I’ve had three events in the last three days. This does not happen. I don’t allow it to happen. But the scheduling fairies gang up on you sometimes. It occurred to me a little late on Tuesday that the reason I had been planning to do a first round-up Ask Me a Question answer blog is because I was about to have three things in three days but, you know, I sat down to write a blog and I got distracted . . .
AND I’M NOT FINISHED BEING DISTRACTED, because I want to complain about the Royal Opera House’s Macbeth, which was Wednesday’s event. This is Verdi’s take on Shakespeare, and I’m totally into opera-libretto versions of Shakespeare because they’re shorter. And of course I’m heavily into Verdi full stop.*
However. In the first place it was another insanely ugly production. Black on black, mostly, which is going to be even more splendid in the live theatre where you’ve paid major money to not be able to see what’s happening on stage. At least you get (frequently unfortunate**) close ups in the cinema so you have some clue what’s going on . . . although that’s not all that much help here since . . . what IS going on? Surreal is overrated.***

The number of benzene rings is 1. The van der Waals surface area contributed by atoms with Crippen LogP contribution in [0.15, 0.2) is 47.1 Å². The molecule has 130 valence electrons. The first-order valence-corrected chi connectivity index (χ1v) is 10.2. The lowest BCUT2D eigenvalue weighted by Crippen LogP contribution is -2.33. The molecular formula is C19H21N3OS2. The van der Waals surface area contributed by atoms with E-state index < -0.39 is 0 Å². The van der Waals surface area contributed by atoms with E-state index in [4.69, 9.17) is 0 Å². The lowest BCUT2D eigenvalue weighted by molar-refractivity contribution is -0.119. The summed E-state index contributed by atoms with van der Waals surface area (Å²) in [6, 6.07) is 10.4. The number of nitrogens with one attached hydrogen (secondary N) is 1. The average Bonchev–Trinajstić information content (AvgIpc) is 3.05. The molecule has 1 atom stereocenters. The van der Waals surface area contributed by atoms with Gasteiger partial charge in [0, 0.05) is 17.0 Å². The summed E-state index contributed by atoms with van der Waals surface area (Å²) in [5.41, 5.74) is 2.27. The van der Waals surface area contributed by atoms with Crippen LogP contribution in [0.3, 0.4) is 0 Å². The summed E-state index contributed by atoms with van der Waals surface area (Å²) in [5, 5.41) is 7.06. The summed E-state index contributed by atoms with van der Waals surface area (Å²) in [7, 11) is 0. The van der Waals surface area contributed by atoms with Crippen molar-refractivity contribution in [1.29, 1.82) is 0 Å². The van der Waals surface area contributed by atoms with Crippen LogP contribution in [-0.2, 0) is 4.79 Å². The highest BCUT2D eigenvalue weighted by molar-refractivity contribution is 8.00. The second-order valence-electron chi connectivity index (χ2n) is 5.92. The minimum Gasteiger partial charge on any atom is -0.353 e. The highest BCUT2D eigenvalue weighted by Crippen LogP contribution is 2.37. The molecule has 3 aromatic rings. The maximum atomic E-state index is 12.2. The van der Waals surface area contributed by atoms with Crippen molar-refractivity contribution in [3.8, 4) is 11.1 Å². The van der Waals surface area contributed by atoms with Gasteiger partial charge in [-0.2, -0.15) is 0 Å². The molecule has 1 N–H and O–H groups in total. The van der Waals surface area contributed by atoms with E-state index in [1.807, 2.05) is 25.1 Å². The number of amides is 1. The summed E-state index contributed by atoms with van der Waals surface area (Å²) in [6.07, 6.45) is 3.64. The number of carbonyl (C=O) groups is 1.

And let me get something else out of the way. I am SO TIRED of people prating on about what a strong woman Lady Macbeth is. She’s not! She’s an evil nag. Full points for naked amoral ambition, but what does she actually do besides embody a perfect male fantasy of the nightmare wife? And she’s barren.& It doesn’t get any more misogynistic. She’s a terrific character, and Verdi does give her lots of wicked ranting . . . but she isn’t the one that kills the king. She smears a little blood on the guards, big freaking deal. Macbeth orders all the other deaths, with her gnawing his backside no doubt, but she’s still only active through her husband.&& And Macbeth is the one who says, oh freaking doodah Birnam Wood&&& I can at least go down fighting, and Lady Macbeth is the one who goes meshuga and offs herself.%
. . . I’m already over my standard blog-post word target and I haven’t got to what I came here to say. Arrrrgh.%% Which is:
Anna Netrebko, as Lady Macbeth, basically blows everyone else off the stage.
I don’t know what kind of an actor she’d be if she only had words to say. But that embodying of the music—she does that superbly. She’s got a voice to kill for anyway—erm, in the circumstances let’s say to swoon for—and it’s been interesting, over the years, listening to it evolve. She started out a very high, fancy, twiddly soprano—she did a mad scene as Lucia [di Lammermoor] to chill the blood%%% for example. I love the opera but loathe the character, even as wet useless opera heroines go she’s extreme, but you have a soprano like Netrebko investing all that musical strength in that madness, and it, she, you, the opera, flies.